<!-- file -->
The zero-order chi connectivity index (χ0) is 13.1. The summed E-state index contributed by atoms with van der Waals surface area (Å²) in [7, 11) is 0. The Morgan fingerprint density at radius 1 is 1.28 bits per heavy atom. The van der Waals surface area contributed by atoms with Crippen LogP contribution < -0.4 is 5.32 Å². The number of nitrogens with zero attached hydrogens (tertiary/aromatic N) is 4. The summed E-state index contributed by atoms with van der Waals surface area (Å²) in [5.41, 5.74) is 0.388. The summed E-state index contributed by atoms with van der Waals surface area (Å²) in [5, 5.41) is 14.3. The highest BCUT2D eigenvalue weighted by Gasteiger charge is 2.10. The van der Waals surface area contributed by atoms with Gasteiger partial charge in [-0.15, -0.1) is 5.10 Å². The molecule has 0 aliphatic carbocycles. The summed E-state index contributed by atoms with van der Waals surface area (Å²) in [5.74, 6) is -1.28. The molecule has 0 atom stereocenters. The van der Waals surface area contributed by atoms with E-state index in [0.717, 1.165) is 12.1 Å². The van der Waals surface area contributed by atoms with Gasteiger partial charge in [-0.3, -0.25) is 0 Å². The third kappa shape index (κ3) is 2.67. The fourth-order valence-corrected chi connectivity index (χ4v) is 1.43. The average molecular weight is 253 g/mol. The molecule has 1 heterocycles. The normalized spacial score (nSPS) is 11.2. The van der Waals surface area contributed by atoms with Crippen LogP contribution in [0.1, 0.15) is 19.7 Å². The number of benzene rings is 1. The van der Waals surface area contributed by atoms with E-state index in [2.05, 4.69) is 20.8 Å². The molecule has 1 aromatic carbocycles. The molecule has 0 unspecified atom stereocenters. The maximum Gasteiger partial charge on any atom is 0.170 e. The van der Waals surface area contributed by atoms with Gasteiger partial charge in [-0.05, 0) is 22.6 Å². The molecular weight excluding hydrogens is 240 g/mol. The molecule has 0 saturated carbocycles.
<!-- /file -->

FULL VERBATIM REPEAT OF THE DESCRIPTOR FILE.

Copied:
The zero-order chi connectivity index (χ0) is 13.1. The summed E-state index contributed by atoms with van der Waals surface area (Å²) in [7, 11) is 0. The Morgan fingerprint density at radius 1 is 1.28 bits per heavy atom. The van der Waals surface area contributed by atoms with Crippen LogP contribution < -0.4 is 5.32 Å². The number of nitrogens with zero attached hydrogens (tertiary/aromatic N) is 4. The summed E-state index contributed by atoms with van der Waals surface area (Å²) in [5.41, 5.74) is 0.388. The summed E-state index contributed by atoms with van der Waals surface area (Å²) in [5, 5.41) is 14.3. The highest BCUT2D eigenvalue weighted by Gasteiger charge is 2.10. The van der Waals surface area contributed by atoms with Gasteiger partial charge in [-0.15, -0.1) is 5.10 Å². The molecule has 0 aliphatic carbocycles. The summed E-state index contributed by atoms with van der Waals surface area (Å²) in [5.74, 6) is -1.28. The molecule has 0 atom stereocenters. The van der Waals surface area contributed by atoms with E-state index in [0.717, 1.165) is 12.1 Å². The van der Waals surface area contributed by atoms with Gasteiger partial charge in [-0.3, -0.25) is 0 Å². The third kappa shape index (κ3) is 2.67. The fourth-order valence-corrected chi connectivity index (χ4v) is 1.43. The average molecular weight is 253 g/mol. The molecule has 1 heterocycles. The normalized spacial score (nSPS) is 11.2. The van der Waals surface area contributed by atoms with Crippen LogP contribution in [0.1, 0.15) is 19.7 Å². The number of benzene rings is 1. The van der Waals surface area contributed by atoms with E-state index in [2.05, 4.69) is 20.8 Å². The molecule has 1 aromatic carbocycles. The molecule has 0 unspecified atom stereocenters. The maximum Gasteiger partial charge on any atom is 0.170 e. The van der Waals surface area contributed by atoms with Gasteiger partial charge in [-0.05, 0) is 22.6 Å². The molecular weight excluding hydrogens is 240 g/mol. The molecule has 0 saturated carbocycles.